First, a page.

I understand that this isn’t a 100% rational reaction. There are many people who are fighting for black lives. And that fight is not always for naught, as the students of Mizzou showed us this past week. Things like this provide some hope, but that hope is quickly tempered by how people reacted to those protests – death threats, terrorism, and general hostility. Which brings me back to having children. When I’m aware of the many ways racism hurts and kills black folks in this country, how can I justify bringing a child into this world? How do I handle the inevitable day when my child gets called a nigger or some other epithet? We live in a world where that’s a virtually a guarantee. So how do I explain that to them? And do I try to give them hope that it will get better, even when I know that probably isn’t true? Do I just “keep it real,” and shatter their innocence? These are the kinds of things my ex-girlfriend and I had to think about. How were we supposed to explain to a child that the police, who they will be taught to see as the good guys and heroes, are often hostile and hateful towards black people? I didn’t really interact much with the police outside of a D.A.R.E. talk here and there, but I can remember knowing very early in life that police didn’t like black people. And when kids are taught that people who hurt people go to jail, how do we explain that when white people hurt us, they’re more likely to avoid punishment? How do I help that child avoid the pain I felt the first time a girl’s parents rejected me because I was black?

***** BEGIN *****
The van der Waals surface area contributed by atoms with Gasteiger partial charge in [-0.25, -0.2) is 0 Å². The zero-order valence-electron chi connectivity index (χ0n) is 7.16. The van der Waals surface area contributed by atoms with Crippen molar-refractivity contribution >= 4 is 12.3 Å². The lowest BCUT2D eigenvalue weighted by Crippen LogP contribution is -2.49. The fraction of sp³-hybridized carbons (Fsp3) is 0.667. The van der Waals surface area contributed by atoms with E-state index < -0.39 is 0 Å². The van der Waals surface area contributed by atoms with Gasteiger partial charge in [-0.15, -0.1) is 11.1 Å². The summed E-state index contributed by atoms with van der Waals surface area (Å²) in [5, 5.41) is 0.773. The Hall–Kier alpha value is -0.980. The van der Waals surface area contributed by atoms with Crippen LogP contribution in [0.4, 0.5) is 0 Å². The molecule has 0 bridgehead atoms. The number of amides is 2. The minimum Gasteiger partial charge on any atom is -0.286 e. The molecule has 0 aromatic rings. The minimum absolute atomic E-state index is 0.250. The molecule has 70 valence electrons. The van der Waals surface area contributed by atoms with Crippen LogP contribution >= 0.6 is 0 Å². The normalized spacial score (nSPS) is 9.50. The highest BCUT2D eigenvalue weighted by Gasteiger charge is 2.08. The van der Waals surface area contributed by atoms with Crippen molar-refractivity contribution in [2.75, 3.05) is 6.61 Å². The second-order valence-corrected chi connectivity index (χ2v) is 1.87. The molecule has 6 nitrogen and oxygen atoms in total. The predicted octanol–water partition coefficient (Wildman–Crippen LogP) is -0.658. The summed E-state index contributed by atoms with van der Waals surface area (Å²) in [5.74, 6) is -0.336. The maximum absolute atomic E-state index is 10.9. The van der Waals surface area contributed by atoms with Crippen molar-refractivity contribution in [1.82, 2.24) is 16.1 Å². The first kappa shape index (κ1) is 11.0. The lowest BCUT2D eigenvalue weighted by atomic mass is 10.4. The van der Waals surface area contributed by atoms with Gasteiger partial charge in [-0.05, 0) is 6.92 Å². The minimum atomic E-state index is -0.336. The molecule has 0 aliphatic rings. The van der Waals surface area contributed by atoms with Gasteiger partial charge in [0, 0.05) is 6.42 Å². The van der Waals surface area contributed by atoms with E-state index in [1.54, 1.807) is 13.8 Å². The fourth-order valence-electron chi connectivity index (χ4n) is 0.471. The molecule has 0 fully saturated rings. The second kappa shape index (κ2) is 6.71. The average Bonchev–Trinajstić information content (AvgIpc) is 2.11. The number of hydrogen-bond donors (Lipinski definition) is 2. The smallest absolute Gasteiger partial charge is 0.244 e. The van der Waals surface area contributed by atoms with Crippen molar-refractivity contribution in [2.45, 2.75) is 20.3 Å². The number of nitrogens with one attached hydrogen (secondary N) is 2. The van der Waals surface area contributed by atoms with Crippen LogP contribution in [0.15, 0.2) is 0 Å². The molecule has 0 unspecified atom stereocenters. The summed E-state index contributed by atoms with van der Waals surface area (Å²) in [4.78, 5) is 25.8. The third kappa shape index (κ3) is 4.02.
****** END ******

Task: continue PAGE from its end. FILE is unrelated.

These questions are what drive my preference to not have children. Since I was in an interracial relationship, I had to think long and hard about how race might affect a child’s life. And since my ex wasn’t black, many of the child’s experiences would be tied directly to me, especially if that child looked more like me than her. Of course being/looking Asian comes with many of the same problems and discrimination, as well as some unique experiences (“Where are you really from?”). But anti-black racism is, as critical race theorists often argue, a cornerstone of American society. And black people are often viewed as inferior to Asians on cultural grounds. And since I’m the darker one in the relationship, I am aware that the more the child looks like me, the more likely they are to experience discrimination in their neighborhoods, in stores, at school, and at the hands of police officers. Again, I know that isn’t a 100% rational thought. And it wouldn’t be my fault if my child experienced racism. But it would feel like it was, and I’m not sure how I’d be able to deal with that as a parent, let alone how to talk to a child about it.by